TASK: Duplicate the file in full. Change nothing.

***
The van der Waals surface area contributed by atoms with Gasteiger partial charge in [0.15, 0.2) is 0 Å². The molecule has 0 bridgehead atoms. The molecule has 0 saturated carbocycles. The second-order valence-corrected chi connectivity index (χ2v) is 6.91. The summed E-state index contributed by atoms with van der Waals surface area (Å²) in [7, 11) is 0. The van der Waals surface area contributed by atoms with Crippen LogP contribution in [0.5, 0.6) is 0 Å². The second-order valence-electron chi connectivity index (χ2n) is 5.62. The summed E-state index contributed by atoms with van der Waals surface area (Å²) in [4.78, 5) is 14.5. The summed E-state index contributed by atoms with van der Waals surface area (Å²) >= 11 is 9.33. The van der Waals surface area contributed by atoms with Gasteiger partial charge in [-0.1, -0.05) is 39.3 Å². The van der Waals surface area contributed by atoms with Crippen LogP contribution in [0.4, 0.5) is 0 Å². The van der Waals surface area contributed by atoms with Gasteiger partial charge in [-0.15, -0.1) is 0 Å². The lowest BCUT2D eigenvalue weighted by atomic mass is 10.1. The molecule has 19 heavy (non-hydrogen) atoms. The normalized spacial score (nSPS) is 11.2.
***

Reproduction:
The van der Waals surface area contributed by atoms with Gasteiger partial charge in [0.15, 0.2) is 0 Å². The molecule has 0 bridgehead atoms. The molecule has 0 saturated carbocycles. The second-order valence-corrected chi connectivity index (χ2v) is 6.91. The summed E-state index contributed by atoms with van der Waals surface area (Å²) in [7, 11) is 0. The van der Waals surface area contributed by atoms with Crippen LogP contribution in [0.5, 0.6) is 0 Å². The second-order valence-electron chi connectivity index (χ2n) is 5.62. The summed E-state index contributed by atoms with van der Waals surface area (Å²) in [4.78, 5) is 14.5. The summed E-state index contributed by atoms with van der Waals surface area (Å²) >= 11 is 9.33. The van der Waals surface area contributed by atoms with Gasteiger partial charge in [-0.1, -0.05) is 39.3 Å². The van der Waals surface area contributed by atoms with Crippen LogP contribution in [0.4, 0.5) is 0 Å². The van der Waals surface area contributed by atoms with Gasteiger partial charge in [-0.15, -0.1) is 0 Å². The lowest BCUT2D eigenvalue weighted by atomic mass is 10.1. The molecule has 19 heavy (non-hydrogen) atoms. The normalized spacial score (nSPS) is 11.2.